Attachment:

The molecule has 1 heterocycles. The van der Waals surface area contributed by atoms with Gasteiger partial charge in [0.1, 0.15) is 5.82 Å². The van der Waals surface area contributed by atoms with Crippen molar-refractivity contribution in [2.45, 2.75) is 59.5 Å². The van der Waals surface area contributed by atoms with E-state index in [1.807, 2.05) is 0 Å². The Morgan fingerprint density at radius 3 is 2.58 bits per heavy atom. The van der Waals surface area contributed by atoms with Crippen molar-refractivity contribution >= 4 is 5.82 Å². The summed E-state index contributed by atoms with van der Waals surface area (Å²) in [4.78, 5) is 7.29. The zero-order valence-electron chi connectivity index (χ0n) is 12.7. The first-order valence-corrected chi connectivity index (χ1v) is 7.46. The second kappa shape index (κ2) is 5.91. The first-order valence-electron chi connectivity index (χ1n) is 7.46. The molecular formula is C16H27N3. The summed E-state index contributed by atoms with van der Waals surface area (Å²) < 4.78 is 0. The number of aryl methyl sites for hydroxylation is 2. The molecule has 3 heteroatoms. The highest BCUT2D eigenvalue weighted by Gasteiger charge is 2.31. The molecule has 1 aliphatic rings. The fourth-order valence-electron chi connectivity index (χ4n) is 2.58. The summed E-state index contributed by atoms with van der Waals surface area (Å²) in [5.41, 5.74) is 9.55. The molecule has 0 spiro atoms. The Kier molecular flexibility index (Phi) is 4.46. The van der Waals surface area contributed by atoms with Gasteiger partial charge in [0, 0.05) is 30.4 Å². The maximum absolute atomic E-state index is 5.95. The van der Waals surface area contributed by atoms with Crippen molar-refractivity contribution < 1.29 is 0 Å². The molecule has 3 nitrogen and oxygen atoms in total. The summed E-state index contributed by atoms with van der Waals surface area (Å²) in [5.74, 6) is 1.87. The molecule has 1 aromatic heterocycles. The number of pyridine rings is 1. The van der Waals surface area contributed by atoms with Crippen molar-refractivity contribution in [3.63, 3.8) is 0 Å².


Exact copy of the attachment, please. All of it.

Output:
The molecule has 1 heterocycles. The van der Waals surface area contributed by atoms with Gasteiger partial charge in [0.1, 0.15) is 5.82 Å². The van der Waals surface area contributed by atoms with Crippen molar-refractivity contribution in [2.45, 2.75) is 59.5 Å². The van der Waals surface area contributed by atoms with E-state index in [1.807, 2.05) is 0 Å². The Morgan fingerprint density at radius 3 is 2.58 bits per heavy atom. The van der Waals surface area contributed by atoms with Crippen molar-refractivity contribution >= 4 is 5.82 Å². The summed E-state index contributed by atoms with van der Waals surface area (Å²) in [4.78, 5) is 7.29. The zero-order valence-electron chi connectivity index (χ0n) is 12.7. The first-order valence-corrected chi connectivity index (χ1v) is 7.46. The second kappa shape index (κ2) is 5.91. The first-order valence-electron chi connectivity index (χ1n) is 7.46. The molecular formula is C16H27N3. The summed E-state index contributed by atoms with van der Waals surface area (Å²) < 4.78 is 0. The number of aryl methyl sites for hydroxylation is 2. The molecule has 3 heteroatoms. The highest BCUT2D eigenvalue weighted by Gasteiger charge is 2.31. The molecule has 1 aliphatic rings. The fourth-order valence-electron chi connectivity index (χ4n) is 2.58. The summed E-state index contributed by atoms with van der Waals surface area (Å²) in [5.41, 5.74) is 9.55. The molecule has 0 spiro atoms. The Kier molecular flexibility index (Phi) is 4.46. The van der Waals surface area contributed by atoms with Gasteiger partial charge in [0, 0.05) is 30.4 Å². The maximum absolute atomic E-state index is 5.95. The van der Waals surface area contributed by atoms with Crippen molar-refractivity contribution < 1.29 is 0 Å². The molecule has 3 nitrogen and oxygen atoms in total. The summed E-state index contributed by atoms with van der Waals surface area (Å²) in [5.74, 6) is 1.87. The molecule has 1 aromatic heterocycles. The number of pyridine rings is 1. The van der Waals surface area contributed by atoms with Crippen molar-refractivity contribution in [3.63, 3.8) is 0 Å².